3 of 3 people found the following review helpful
on December 22, 2003
Molly Ringwald is pregnant! Hard to believe, since I can't get the 5'0, 100# or so image of her out of my head. I have watched this movie so many times, I could probably recite it backwards. It worked so perfectly for me as a high school student, ridden with the usual teenage angst. Molly (or Andie, as she is called in the movie) lives with her father, and they don't have a lot of money. She falls for Andrew McCarthy ("Blaine") who "drives a BMW!" Her best friend Jon Cryer (Duckie) is also un-wealthy and is totally in love with Andie. She sees him only as a friend. Duckie is quite upset when he finds out that Andie and Blaine end up falling for each other. Tensions mount as Andie suspects that Blaine is uncomfortable with her lack of wealth. Andie finds out that Blaine asked "someone else" to the prom! Andie decides to go to the prom on her own, and meets Duckie there. Her, Blaine, and Duckie all make amends at the prom, and live happily ever after. No, the plot is not deeply intellectual, spiritual, or otherwise thought-provoking but it leaves one with a feeling of, "you go, you unpopular, unwealthy girl!" Jon Cryer also provides a stellar performance as the guy that got turned down, along with Andrew McCarthy as the guy that realized that with true love, financial status is no issue.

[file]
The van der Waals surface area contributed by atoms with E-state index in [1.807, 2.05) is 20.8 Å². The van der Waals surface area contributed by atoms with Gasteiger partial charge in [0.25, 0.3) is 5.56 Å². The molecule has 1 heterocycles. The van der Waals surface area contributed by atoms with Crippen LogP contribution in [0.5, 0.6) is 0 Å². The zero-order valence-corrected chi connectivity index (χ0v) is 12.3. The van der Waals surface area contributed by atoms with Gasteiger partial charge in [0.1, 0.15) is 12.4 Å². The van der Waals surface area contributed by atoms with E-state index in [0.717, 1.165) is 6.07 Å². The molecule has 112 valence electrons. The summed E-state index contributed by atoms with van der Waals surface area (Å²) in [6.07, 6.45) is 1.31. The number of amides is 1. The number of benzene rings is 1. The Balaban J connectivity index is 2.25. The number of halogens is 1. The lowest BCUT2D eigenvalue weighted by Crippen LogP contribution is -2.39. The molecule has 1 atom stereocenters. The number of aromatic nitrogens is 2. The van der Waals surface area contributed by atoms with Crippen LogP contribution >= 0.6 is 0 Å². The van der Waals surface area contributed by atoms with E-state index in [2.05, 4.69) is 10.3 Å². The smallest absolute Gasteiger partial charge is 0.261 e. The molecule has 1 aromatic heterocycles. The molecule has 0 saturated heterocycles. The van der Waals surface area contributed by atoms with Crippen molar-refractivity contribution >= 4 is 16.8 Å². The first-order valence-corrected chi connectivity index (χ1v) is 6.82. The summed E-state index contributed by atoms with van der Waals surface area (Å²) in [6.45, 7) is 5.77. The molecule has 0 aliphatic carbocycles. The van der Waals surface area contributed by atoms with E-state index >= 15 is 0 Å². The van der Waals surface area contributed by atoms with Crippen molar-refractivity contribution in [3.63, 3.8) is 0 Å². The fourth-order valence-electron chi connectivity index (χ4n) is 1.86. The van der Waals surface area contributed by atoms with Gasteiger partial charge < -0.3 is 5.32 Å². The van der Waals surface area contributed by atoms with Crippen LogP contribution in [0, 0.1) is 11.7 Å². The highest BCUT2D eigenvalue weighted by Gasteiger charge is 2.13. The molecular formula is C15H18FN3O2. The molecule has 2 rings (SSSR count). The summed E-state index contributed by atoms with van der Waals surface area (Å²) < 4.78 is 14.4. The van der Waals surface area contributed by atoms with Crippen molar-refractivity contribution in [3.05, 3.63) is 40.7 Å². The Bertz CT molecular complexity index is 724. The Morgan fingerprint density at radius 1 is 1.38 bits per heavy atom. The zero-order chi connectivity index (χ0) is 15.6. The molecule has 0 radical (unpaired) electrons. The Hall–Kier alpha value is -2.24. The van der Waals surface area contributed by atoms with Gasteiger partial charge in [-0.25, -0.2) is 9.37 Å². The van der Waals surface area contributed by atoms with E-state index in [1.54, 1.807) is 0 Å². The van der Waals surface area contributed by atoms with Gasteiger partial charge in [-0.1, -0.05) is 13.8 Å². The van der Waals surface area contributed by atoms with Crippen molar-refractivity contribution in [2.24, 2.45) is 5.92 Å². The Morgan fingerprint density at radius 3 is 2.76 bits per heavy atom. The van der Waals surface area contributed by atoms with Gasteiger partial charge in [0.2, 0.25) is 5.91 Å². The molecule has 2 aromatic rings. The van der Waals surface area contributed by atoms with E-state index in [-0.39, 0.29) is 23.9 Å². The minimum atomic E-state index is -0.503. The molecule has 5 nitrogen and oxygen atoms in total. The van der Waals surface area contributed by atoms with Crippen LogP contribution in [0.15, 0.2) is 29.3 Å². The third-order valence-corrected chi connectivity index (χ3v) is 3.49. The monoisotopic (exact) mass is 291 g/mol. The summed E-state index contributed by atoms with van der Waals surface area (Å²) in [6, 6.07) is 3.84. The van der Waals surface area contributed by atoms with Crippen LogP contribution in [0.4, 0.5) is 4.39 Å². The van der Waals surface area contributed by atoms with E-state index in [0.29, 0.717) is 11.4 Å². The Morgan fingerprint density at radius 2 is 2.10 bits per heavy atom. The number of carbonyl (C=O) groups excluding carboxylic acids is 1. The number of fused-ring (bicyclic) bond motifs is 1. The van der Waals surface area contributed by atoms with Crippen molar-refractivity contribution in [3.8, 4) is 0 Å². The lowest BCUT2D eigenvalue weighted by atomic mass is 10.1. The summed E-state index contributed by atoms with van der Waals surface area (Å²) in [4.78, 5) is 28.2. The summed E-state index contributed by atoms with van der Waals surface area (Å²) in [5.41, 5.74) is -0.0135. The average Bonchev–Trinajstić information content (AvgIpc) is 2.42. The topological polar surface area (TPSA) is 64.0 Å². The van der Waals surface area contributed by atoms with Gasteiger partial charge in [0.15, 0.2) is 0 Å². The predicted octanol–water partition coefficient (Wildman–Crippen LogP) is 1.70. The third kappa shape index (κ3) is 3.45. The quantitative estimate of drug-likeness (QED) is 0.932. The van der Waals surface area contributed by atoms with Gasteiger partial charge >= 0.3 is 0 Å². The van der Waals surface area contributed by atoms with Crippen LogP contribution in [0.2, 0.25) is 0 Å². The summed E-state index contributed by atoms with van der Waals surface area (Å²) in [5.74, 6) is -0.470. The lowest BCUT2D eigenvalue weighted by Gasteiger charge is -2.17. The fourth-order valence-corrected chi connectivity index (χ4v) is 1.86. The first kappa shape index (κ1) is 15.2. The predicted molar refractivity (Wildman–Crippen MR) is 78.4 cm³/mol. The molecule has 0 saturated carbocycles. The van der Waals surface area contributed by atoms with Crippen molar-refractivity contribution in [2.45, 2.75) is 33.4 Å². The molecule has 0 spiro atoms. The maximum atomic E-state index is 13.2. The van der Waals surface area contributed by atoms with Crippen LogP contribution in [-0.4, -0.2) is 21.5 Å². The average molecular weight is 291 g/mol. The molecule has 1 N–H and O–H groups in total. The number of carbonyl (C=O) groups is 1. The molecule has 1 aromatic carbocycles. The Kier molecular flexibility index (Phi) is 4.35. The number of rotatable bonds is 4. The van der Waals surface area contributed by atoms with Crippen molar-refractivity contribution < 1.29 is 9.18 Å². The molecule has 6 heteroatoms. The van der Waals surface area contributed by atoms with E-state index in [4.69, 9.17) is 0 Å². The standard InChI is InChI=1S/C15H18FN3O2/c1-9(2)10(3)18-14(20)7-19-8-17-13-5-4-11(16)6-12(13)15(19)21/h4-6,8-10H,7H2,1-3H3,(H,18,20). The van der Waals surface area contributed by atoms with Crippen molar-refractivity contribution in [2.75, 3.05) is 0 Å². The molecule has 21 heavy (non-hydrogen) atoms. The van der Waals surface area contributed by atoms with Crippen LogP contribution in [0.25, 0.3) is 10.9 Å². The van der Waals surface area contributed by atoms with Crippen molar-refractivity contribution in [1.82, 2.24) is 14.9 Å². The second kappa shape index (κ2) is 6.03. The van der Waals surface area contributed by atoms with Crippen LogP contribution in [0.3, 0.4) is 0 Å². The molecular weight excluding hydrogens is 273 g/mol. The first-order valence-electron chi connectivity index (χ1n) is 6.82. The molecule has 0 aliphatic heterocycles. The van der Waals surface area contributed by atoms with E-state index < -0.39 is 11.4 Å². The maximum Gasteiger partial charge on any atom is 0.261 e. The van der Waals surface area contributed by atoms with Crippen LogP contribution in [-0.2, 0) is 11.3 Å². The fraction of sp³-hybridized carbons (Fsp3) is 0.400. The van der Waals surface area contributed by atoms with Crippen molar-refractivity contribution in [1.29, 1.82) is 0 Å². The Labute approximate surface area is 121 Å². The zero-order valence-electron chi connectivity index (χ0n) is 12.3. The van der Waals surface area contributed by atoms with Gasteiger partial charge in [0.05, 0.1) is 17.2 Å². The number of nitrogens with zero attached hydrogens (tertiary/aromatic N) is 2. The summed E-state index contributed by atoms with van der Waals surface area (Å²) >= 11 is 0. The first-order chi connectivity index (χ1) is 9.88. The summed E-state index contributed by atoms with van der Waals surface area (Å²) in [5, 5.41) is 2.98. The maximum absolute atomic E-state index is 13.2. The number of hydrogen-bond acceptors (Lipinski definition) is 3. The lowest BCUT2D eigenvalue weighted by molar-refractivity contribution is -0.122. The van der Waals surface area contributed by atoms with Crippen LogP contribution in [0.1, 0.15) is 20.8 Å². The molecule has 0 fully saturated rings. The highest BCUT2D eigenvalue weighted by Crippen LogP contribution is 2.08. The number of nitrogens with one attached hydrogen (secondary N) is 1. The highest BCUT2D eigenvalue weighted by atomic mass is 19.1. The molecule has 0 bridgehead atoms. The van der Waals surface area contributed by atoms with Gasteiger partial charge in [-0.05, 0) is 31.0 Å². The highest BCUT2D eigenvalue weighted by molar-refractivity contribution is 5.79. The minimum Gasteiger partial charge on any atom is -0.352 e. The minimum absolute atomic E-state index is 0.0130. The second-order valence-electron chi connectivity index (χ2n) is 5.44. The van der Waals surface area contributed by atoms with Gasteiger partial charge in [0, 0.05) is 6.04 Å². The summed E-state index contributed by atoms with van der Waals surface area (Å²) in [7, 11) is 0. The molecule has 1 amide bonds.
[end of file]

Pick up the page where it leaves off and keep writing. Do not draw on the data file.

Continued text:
1 of 1 people found the following review helpful
on December 5, 2001
Well first off read the paragraph at the top of this page!!! AND VOTE FOR A DVD EDITION!!! I'm "DYING" to see it on DVD because I'm sure it will include the original ending where Andie get's "Ducky" not Blake!!! And...The reason they changed the ending was because on preview screenings ppl booed at the ending because she ended up with Ducky!!! And I'm dying to see the one where she get's Ducky, so even if you don't like this movie or haven't seen it vote anyways, PLEASE!!! *THANKS* a TON!!!
Lol, the movies good for a teeny movie, the only thing that could be better is the ending. John Cryer(Ducky)is so cute and harlarious(also NOTE: he kinda looks like a duck!!!seriously!!!)Anyways...Its your basic girl get's dreamy looking guy...Not that she much cared for him, of course it would have been girl get's her best friend....Anyways...I'm sorry this prolly isn't helpfull at all!!!